It was always such a relief to get picked. Sometimes I was a captain, but most of the time I was picked in about the middle of the group. Someone would call my name and I would confidently strut over to my team. Getting picked felt like someone was saying, “I choose you. I think you can help us win. I want you to be on my team.”

In our readings this Sunday, we hear about people being chosen by God. In the first reading, Amos explains that he was a shepherd, minding his own business, when God called him and sent him to prophesy to Israel. In the gospel, Jesus chooses the Twelve to go out and proclaim the good news, to call people to repent, and to heal the sick. In the 2nd reading, Paul reminds the Christians of Ephesus that they have been chosen to praise God. The thing with all these readings is that they show us that God has chosen us too.

God chose you.

And God continues to choose you. What has God chosen you to do? First, God has chosen you to be loved by Him. God chose you to be loved before you were ever born. The 2nd reading says, “He chose us in Him (Jesus), before the foundation of the world.” God chose us to be loved through Jesus Christ before creation of the world even took place. From the beginning of time to the end of time God loves and chooses you.

Second, God has chosen us to respond to his love. When someone tells us that they love us, we respond in some way, right? Same with God. God, through the scriptures, Mass, Reconciliation, our daily life, our spouse/family, and more is telling us that He loves us. How we respond matters. God showers His love down upon us, and our response is what we call “worship.” The 2nd reading says, “In him we were also chosen…so that we might exist for the praise of his glory.” If you’ve ever seen an overwhelmingly beautiful sunset and quietly said, “Oh wow God, thank you,” you’ve worshiped. Really praying the words or songs as Mass is another example of worship. Saying the simple prayer, “God you are awesome. Today was tough, but you got me through.” That is worship.

Third, God has chosen us to tell other people about our experience of God. Amos was sent to Israel. The Twelve were sent to the towns around them. You and I have been sent to our friends, our family, and Plymouth/Maple Grove/Wayzata/Medina, MN. When we have a profound experience of God’s love, we respond to God with praise, and we tell others about it. We were made for this. We have been chosen by God for this.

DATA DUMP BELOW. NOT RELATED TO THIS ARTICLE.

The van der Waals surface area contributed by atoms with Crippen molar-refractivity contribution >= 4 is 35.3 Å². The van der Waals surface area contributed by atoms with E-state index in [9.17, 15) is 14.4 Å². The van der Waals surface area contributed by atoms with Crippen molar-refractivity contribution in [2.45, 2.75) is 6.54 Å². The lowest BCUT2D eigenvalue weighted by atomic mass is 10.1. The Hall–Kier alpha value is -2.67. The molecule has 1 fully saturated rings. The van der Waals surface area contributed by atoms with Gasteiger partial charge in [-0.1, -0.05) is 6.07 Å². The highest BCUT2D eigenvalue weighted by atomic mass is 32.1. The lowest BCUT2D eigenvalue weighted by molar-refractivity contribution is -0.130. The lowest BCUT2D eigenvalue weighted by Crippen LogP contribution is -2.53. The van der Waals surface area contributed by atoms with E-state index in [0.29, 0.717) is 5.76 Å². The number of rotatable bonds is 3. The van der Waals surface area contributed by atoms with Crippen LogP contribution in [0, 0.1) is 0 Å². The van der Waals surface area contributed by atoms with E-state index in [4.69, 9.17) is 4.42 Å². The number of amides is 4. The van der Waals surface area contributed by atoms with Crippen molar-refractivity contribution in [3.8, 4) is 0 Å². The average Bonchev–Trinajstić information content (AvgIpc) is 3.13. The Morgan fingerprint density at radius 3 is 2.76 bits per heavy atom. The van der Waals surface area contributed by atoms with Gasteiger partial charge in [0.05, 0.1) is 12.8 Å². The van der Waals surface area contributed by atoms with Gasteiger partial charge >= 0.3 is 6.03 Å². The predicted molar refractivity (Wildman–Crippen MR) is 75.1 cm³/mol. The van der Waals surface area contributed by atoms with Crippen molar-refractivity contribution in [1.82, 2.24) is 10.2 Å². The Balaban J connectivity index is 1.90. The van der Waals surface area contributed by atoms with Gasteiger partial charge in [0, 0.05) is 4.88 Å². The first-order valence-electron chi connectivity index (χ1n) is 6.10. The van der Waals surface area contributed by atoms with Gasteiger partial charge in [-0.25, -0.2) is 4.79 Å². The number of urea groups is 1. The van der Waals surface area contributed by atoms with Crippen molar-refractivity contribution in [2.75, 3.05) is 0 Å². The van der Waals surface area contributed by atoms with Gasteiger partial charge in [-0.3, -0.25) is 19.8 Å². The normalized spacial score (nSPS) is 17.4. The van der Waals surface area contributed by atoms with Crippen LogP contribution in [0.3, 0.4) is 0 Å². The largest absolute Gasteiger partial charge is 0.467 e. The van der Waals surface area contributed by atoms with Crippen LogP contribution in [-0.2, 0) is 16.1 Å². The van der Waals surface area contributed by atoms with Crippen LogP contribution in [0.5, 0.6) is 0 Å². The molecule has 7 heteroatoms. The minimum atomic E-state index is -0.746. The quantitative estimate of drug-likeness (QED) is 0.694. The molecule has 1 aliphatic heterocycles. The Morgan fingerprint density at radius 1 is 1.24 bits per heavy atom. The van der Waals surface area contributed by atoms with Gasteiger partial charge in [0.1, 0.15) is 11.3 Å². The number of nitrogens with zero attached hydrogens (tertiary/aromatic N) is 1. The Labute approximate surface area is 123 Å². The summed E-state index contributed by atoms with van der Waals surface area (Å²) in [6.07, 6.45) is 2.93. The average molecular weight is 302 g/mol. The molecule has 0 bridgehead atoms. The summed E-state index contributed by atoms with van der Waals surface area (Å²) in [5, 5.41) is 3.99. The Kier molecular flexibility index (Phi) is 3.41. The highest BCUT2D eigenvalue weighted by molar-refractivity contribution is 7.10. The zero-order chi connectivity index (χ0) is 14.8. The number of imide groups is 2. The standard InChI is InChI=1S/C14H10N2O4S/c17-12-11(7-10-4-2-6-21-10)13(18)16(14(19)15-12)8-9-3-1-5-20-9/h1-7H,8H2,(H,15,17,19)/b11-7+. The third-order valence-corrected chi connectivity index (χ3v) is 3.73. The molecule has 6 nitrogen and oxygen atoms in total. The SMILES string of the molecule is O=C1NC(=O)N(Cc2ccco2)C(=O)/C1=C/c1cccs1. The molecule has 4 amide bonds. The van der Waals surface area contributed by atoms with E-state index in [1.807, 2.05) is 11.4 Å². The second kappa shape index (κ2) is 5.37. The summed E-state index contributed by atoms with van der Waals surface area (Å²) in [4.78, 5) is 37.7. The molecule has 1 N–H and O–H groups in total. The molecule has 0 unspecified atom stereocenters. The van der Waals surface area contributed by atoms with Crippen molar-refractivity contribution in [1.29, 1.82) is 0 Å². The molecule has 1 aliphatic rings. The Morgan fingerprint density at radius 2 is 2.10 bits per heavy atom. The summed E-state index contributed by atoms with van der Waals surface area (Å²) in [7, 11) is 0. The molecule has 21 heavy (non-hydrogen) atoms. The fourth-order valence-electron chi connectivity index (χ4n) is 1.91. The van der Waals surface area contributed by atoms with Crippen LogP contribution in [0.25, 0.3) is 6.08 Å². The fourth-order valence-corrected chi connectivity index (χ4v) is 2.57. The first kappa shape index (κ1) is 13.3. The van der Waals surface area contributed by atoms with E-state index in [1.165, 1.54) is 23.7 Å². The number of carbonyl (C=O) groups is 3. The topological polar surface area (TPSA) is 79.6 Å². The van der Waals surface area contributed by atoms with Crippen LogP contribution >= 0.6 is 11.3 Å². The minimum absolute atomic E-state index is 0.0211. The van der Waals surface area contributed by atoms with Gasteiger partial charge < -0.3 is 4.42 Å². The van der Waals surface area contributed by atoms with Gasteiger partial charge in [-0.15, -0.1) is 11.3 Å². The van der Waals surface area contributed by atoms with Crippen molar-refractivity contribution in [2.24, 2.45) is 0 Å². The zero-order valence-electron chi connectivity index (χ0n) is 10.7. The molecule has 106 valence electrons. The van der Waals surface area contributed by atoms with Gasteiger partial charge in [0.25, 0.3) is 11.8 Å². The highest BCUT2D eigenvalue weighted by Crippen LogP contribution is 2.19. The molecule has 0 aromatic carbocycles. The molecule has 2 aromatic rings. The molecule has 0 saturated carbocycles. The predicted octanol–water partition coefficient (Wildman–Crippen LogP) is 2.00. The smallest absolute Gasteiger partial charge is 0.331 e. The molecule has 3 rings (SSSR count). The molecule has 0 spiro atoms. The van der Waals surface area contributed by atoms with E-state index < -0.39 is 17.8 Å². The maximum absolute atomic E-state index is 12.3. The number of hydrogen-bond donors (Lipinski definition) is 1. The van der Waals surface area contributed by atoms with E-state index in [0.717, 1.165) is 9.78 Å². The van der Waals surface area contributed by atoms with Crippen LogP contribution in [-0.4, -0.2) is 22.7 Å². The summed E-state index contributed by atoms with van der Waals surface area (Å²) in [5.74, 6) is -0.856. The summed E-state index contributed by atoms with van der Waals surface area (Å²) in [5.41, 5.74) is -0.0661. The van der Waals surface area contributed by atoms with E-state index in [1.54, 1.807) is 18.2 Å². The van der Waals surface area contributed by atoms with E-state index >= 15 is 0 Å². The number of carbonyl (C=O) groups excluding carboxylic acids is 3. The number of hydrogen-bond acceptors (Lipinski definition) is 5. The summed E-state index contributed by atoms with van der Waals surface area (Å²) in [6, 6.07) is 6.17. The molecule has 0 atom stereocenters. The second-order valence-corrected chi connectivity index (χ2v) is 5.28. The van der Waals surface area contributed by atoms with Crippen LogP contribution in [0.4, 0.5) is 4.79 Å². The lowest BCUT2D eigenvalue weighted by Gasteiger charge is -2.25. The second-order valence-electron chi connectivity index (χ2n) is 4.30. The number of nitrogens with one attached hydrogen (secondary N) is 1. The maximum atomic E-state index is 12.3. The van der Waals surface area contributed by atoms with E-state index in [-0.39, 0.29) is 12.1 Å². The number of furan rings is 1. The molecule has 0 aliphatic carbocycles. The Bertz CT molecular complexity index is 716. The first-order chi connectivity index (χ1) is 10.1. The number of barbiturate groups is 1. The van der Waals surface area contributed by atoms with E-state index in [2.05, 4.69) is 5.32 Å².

Live it:
Read the readings for this Sunday, July 12 by clicking here. Hear more about being chosen by God.

The Good Word for July 5th


All the cool high school kids had Ranger Rick posters up in their rooms right?

For the complete Sunday readings click here. 

The first time I brought my wife home for Christmas to my parent’s house was eye opening for her. Of course she was amused by my childhood home and the innumerable Ranger Rick nature posters on the walls of my bedroom (I was a weird kid). But more so she kept saying this revealing phrase, “Something happens when you go home. You turn 16 again.” She pointed to leaving plates in the dinning room and not helping with dishes, treating my sister like a kid sister, and selfish tantrums as evidence of this return to home = return to immaturity. I reminded her the journey to immaturity wasn’t the long for me.

So I think it is interesting to read in the gospel today about Jesus returning home. Jesus doesn’t pull the regression, but instead it is the town who won’t let Jesus grow up. It is the town, which balks at Jesus growth and new mission. It is Jesus own community that won’t let Jesus, well, be Jesus Christ.

Consequently, Jesus can’t perform great healings and miracles. The faith of the people is the key component to Jesus’ work because God never forces himself on us, but instead relies on our cooperation and surrender.

Sometimes I am like the people of Jesus’ hometown. I am comfortable with Jesus the nice guy or even Jesus the food multiplier, but Jesus the life changer, Jesus the revolutionary, Jesus the God of the universe who invites me to give up my wealth and comfort and power to follow him – that Jesus is harder to listen to.

I say in my heart, “Where does Jesus get this wisdom? Isn’t he just a guy from 2000 years ago? Isn’t his message just to be nice and helpful to others?” When I think like this, I limit how much I am willing to cooperate with Jesus. When I limit Jesus to “the hometown boy,” I surrender less than everything. What happens in Jesus’ hometown when they limit their understanding of Jesus? Scripture says, “So he was not able to perform any mighty deeds there.”

If you want Jesus Christ to perform mighty deeds in your heart, don’t limit Jesus to what you remember from childhood religion class, but let Jesus be the bold, powerful, Savior he came to be.

Live It:
If we believe Jesus is God, then we want everyone to know his saving power! Say a prayer for a family member or someone from your high school class who struggles with their faith. Here is a suggestion, “Jesus please be with ________ Let them know they are loved by you. Show them your face.”